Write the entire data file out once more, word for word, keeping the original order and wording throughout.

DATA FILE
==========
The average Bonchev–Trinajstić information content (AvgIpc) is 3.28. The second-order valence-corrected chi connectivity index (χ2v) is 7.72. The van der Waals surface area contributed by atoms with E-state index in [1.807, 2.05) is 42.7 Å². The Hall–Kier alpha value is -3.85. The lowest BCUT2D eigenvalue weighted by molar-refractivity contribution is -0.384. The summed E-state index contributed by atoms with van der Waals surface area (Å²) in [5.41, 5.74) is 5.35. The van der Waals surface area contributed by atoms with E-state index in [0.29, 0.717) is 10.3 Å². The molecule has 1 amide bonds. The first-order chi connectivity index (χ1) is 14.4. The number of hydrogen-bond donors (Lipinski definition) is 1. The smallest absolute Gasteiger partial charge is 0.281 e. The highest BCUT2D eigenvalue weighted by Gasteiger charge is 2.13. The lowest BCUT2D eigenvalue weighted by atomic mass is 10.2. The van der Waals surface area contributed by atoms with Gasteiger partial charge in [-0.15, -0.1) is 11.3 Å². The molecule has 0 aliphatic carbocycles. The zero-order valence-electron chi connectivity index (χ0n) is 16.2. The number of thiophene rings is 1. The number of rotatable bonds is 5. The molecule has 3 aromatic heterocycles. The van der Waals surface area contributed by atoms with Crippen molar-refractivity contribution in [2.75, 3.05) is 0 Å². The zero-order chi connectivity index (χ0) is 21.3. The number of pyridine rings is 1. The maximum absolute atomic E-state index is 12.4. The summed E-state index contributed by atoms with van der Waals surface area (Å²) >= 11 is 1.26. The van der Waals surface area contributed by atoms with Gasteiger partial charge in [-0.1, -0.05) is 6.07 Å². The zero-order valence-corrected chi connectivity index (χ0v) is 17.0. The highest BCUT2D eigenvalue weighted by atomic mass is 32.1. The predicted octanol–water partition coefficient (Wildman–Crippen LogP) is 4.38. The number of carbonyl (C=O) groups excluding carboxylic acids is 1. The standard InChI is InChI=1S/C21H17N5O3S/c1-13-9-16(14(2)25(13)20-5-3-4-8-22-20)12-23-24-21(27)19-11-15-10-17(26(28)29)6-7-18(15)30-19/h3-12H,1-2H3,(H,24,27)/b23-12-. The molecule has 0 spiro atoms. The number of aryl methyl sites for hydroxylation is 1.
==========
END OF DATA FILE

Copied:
The average Bonchev–Trinajstić information content (AvgIpc) is 3.28. The second-order valence-corrected chi connectivity index (χ2v) is 7.72. The van der Waals surface area contributed by atoms with E-state index in [1.807, 2.05) is 42.7 Å². The Hall–Kier alpha value is -3.85. The lowest BCUT2D eigenvalue weighted by molar-refractivity contribution is -0.384. The summed E-state index contributed by atoms with van der Waals surface area (Å²) in [5.41, 5.74) is 5.35. The van der Waals surface area contributed by atoms with E-state index in [0.29, 0.717) is 10.3 Å². The molecule has 1 amide bonds. The first-order chi connectivity index (χ1) is 14.4. The number of hydrogen-bond donors (Lipinski definition) is 1. The smallest absolute Gasteiger partial charge is 0.281 e. The highest BCUT2D eigenvalue weighted by Gasteiger charge is 2.13. The lowest BCUT2D eigenvalue weighted by atomic mass is 10.2. The van der Waals surface area contributed by atoms with Gasteiger partial charge in [-0.15, -0.1) is 11.3 Å². The molecule has 0 aliphatic carbocycles. The zero-order valence-electron chi connectivity index (χ0n) is 16.2. The number of thiophene rings is 1. The number of rotatable bonds is 5. The molecule has 3 aromatic heterocycles. The van der Waals surface area contributed by atoms with Crippen molar-refractivity contribution in [2.75, 3.05) is 0 Å². The zero-order chi connectivity index (χ0) is 21.3. The number of pyridine rings is 1. The maximum absolute atomic E-state index is 12.4. The summed E-state index contributed by atoms with van der Waals surface area (Å²) >= 11 is 1.26. The van der Waals surface area contributed by atoms with Gasteiger partial charge in [-0.1, -0.05) is 6.07 Å². The zero-order valence-corrected chi connectivity index (χ0v) is 17.0. The highest BCUT2D eigenvalue weighted by atomic mass is 32.1. The predicted octanol–water partition coefficient (Wildman–Crippen LogP) is 4.38. The number of carbonyl (C=O) groups excluding carboxylic acids is 1. The standard InChI is InChI=1S/C21H17N5O3S/c1-13-9-16(14(2)25(13)20-5-3-4-8-22-20)12-23-24-21(27)19-11-15-10-17(26(28)29)6-7-18(15)30-19/h3-12H,1-2H3,(H,24,27)/b23-12-. The molecule has 0 spiro atoms. The number of aryl methyl sites for hydroxylation is 1.